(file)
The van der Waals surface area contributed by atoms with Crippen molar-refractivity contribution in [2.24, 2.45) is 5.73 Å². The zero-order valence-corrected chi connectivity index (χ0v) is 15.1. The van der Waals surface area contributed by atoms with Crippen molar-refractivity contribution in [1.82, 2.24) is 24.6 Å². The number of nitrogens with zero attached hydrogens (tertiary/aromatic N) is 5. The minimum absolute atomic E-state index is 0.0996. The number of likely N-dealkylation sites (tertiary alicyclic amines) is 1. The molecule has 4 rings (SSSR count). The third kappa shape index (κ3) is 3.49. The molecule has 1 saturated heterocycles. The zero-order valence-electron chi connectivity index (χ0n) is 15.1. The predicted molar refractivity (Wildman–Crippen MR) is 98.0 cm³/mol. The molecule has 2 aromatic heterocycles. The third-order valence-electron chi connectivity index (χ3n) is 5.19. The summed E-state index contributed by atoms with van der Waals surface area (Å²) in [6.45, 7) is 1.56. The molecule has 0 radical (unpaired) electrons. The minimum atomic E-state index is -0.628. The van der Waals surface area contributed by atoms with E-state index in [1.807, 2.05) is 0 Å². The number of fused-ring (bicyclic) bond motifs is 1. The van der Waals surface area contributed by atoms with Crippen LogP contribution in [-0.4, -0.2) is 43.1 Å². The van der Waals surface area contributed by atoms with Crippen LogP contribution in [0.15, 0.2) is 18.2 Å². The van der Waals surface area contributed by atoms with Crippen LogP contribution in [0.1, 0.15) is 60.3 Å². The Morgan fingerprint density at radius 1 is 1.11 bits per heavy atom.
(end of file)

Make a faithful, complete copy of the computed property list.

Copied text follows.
The van der Waals surface area contributed by atoms with Crippen molar-refractivity contribution in [2.24, 2.45) is 5.73 Å². The zero-order valence-corrected chi connectivity index (χ0v) is 15.1. The van der Waals surface area contributed by atoms with Crippen molar-refractivity contribution in [1.82, 2.24) is 24.6 Å². The number of nitrogens with zero attached hydrogens (tertiary/aromatic N) is 5. The minimum absolute atomic E-state index is 0.0996. The number of likely N-dealkylation sites (tertiary alicyclic amines) is 1. The molecule has 4 rings (SSSR count). The third kappa shape index (κ3) is 3.49. The molecule has 1 saturated heterocycles. The zero-order valence-electron chi connectivity index (χ0n) is 15.1. The predicted molar refractivity (Wildman–Crippen MR) is 98.0 cm³/mol. The molecule has 2 aromatic heterocycles. The third-order valence-electron chi connectivity index (χ3n) is 5.19. The summed E-state index contributed by atoms with van der Waals surface area (Å²) in [6.45, 7) is 1.56. The molecule has 0 radical (unpaired) electrons. The minimum atomic E-state index is -0.628. The van der Waals surface area contributed by atoms with E-state index in [1.807, 2.05) is 0 Å². The number of fused-ring (bicyclic) bond motifs is 1. The van der Waals surface area contributed by atoms with Crippen LogP contribution in [-0.4, -0.2) is 43.1 Å². The van der Waals surface area contributed by atoms with Crippen LogP contribution in [0.15, 0.2) is 18.2 Å². The van der Waals surface area contributed by atoms with Crippen LogP contribution in [0.1, 0.15) is 60.3 Å². The Morgan fingerprint density at radius 1 is 1.11 bits per heavy atom.